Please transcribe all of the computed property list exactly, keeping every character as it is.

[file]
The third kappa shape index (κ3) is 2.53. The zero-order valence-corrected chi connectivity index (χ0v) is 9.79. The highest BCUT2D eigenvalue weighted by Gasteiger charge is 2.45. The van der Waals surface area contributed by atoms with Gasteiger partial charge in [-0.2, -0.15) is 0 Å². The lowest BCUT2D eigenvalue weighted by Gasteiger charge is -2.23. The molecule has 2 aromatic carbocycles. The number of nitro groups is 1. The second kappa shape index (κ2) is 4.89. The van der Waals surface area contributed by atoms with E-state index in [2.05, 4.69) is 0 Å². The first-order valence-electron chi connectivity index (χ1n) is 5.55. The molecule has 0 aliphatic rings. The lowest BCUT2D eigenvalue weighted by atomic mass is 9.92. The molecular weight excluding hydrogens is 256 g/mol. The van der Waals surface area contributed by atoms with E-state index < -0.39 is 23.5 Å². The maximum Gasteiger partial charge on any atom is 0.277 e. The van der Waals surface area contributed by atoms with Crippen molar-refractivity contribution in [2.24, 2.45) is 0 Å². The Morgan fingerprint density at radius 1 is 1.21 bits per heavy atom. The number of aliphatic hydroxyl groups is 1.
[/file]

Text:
The third kappa shape index (κ3) is 2.53. The zero-order valence-corrected chi connectivity index (χ0v) is 9.79. The highest BCUT2D eigenvalue weighted by Gasteiger charge is 2.45. The van der Waals surface area contributed by atoms with Gasteiger partial charge in [-0.2, -0.15) is 0 Å². The lowest BCUT2D eigenvalue weighted by Gasteiger charge is -2.23. The molecule has 2 aromatic carbocycles. The number of nitro groups is 1. The second kappa shape index (κ2) is 4.89. The van der Waals surface area contributed by atoms with E-state index in [2.05, 4.69) is 0 Å². The first-order valence-electron chi connectivity index (χ1n) is 5.55. The molecule has 0 aliphatic rings. The lowest BCUT2D eigenvalue weighted by atomic mass is 9.92. The molecular weight excluding hydrogens is 256 g/mol. The van der Waals surface area contributed by atoms with E-state index < -0.39 is 23.5 Å². The maximum Gasteiger partial charge on any atom is 0.277 e. The van der Waals surface area contributed by atoms with Crippen molar-refractivity contribution in [2.24, 2.45) is 0 Å². The Morgan fingerprint density at radius 1 is 1.21 bits per heavy atom. The number of aliphatic hydroxyl groups is 1.